By 2017, the typical mobile user will share their personalized data stream with 100 applications and services every day, with wearable devices and Internet-connected appliances fueling the use trend, according to Gartner.
While Facebook, Twitter and Snapchat have had a major influence on users' willingness to share personal information with others, companies in emerging areas such as health tracking, "smart" home appliances and automobile technology are poised to give rise to a new world of apps that could take our data and analyze it in powerful ways, Gartner said in a report released Wednesday.
"In the next three to four years, apps will no longer be simply confined to smartphones and tablets, but will impact a wider set of devices, from home appliances to cars and wearable devices," said Gartner research director Brian Blau in a statement accompanying the report. "By 2017, Gartner predicts that wearable devices will drive 50 percent of total app interactions."
Because things like refrigerators, thermostats or wrist bands often don't have a central screen or interface on them, apps and other software are needed as the conduit for exchanging the data between the user and the company or device, Gartner said.
"As users continue to adopt and interact with apps, it is their data -- what they say, what they do, where they go -- that is transforming the app interaction paradigm," Blau said. "In the next three to four years, apps will no longer be simply confined to smartphones and tablets, but will impact a wider set of devices, from home appliances to cars and wearable devices."
By next year, cognizant computing will be a "key enabler" used in smart homes, Gartner said, with connected appliances and devices increasingly able to anticipate user behavior and needs. Data analysis will allow appliances to, for instance, initiate tasks such as turning on the hot water heater at a particular time or even calling for help or a doctor in an emergency in a home.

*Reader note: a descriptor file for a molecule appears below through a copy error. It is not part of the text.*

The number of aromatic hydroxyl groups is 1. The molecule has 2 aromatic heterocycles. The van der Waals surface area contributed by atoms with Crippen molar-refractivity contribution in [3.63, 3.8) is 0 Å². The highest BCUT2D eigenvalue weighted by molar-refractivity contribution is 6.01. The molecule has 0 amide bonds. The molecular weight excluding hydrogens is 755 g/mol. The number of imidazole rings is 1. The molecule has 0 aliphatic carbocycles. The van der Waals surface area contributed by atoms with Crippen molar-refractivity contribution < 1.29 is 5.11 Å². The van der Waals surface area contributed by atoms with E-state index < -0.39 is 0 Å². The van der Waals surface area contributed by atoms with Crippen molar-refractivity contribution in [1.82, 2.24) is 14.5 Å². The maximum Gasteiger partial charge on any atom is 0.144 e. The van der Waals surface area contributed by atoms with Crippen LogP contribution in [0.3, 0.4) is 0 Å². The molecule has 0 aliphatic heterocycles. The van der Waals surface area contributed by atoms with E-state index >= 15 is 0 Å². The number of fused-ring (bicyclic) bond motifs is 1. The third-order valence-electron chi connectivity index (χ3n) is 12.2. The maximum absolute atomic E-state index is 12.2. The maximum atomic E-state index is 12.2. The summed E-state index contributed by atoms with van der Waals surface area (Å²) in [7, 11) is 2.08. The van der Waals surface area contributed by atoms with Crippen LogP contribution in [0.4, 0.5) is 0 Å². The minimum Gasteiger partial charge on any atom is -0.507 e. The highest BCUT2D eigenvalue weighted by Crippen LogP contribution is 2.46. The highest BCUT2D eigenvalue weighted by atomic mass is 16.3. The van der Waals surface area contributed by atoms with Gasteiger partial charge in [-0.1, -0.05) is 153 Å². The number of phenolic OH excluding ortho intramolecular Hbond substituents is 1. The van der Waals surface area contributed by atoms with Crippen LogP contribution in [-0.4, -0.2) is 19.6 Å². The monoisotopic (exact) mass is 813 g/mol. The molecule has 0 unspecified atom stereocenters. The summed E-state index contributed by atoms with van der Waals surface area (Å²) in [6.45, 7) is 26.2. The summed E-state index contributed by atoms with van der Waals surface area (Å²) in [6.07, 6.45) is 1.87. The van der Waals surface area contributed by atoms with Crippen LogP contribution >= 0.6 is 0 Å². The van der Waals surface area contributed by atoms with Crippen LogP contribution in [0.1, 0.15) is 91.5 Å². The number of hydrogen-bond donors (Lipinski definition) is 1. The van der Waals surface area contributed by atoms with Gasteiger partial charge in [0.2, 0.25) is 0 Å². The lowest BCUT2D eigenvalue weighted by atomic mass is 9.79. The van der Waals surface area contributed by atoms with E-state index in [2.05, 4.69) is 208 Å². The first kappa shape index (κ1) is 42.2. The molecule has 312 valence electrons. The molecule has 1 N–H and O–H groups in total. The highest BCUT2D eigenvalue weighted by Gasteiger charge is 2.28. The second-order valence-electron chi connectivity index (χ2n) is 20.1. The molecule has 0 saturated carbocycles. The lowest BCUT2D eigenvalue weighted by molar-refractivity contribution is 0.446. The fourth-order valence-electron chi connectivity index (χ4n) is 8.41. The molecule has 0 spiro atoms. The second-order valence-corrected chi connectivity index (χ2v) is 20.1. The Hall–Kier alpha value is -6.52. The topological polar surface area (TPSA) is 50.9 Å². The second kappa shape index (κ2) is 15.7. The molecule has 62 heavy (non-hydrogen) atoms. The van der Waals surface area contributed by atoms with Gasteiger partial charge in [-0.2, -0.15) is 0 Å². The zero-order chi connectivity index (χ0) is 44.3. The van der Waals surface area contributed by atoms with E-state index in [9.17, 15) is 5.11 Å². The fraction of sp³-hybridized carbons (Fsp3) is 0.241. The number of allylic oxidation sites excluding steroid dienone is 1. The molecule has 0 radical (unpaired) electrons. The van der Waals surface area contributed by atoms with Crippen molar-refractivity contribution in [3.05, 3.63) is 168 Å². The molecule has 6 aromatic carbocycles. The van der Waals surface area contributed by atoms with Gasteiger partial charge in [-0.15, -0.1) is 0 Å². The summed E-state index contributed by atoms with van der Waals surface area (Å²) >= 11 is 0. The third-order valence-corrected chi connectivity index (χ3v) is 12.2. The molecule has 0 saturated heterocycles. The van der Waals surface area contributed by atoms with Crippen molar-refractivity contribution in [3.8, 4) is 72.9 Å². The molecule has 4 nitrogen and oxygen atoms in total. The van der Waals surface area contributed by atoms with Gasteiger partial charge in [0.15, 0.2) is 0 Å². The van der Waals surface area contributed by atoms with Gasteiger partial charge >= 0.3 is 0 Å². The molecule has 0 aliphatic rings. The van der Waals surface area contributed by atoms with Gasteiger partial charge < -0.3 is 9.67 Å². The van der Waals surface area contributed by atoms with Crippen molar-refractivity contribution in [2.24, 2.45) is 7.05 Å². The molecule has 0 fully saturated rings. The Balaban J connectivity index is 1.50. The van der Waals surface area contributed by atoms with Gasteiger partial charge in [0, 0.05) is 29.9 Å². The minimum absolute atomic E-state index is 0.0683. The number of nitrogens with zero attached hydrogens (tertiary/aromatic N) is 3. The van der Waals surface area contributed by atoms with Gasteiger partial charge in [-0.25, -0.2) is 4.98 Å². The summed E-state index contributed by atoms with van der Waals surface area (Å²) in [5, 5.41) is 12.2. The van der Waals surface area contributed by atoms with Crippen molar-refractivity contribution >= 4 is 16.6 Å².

Some companies already offer incentives to get users to share personal data. For example, Lumo Lift tracks people's movements to help them focus on improving their posture, while the June bracelet tracks sun exposure.
In its report, Gartner argued these sorts of devices will help to increase the use of applications that connect with them. But a looming question is whether consumers will be on board with this level of data sharing.
The involvement of major technology companies such as Google could also raise consumers' concerns too. Last week Google announced it was acquiring Nest, a company that makes "smart" thermostats for homes.
But if companies can provide real value, many consumers will probably be okay with that, or at least go with the less creepy company, Gartner's Blau said. In Nest's case, for example, the idea is that saving money on your energy bills outweighs potential fears that other evil entities might learn when you leave your house.
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